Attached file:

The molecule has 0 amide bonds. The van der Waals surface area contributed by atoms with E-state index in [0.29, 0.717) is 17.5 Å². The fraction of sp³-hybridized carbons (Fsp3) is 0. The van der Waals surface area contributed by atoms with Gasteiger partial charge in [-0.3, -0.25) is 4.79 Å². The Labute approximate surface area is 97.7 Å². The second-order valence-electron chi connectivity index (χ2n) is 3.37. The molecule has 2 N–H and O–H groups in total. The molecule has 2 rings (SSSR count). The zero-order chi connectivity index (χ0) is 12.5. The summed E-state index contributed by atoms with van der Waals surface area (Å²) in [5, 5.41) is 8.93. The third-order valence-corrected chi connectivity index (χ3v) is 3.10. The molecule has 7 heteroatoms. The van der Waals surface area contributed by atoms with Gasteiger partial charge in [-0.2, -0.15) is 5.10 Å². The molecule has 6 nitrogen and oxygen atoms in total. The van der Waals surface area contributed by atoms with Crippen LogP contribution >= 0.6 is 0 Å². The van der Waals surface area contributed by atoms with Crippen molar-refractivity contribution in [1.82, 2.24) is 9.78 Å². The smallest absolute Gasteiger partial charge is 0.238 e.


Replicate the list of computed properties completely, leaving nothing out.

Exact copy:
The molecule has 0 amide bonds. The van der Waals surface area contributed by atoms with E-state index in [0.29, 0.717) is 17.5 Å². The fraction of sp³-hybridized carbons (Fsp3) is 0. The van der Waals surface area contributed by atoms with Gasteiger partial charge in [-0.3, -0.25) is 4.79 Å². The Labute approximate surface area is 97.7 Å². The second-order valence-electron chi connectivity index (χ2n) is 3.37. The molecule has 2 N–H and O–H groups in total. The molecule has 2 rings (SSSR count). The zero-order chi connectivity index (χ0) is 12.5. The summed E-state index contributed by atoms with van der Waals surface area (Å²) in [5, 5.41) is 8.93. The third-order valence-corrected chi connectivity index (χ3v) is 3.10. The molecule has 7 heteroatoms. The van der Waals surface area contributed by atoms with Gasteiger partial charge in [-0.2, -0.15) is 5.10 Å². The molecule has 6 nitrogen and oxygen atoms in total. The van der Waals surface area contributed by atoms with Crippen LogP contribution >= 0.6 is 0 Å². The van der Waals surface area contributed by atoms with Crippen molar-refractivity contribution in [1.82, 2.24) is 9.78 Å². The smallest absolute Gasteiger partial charge is 0.238 e.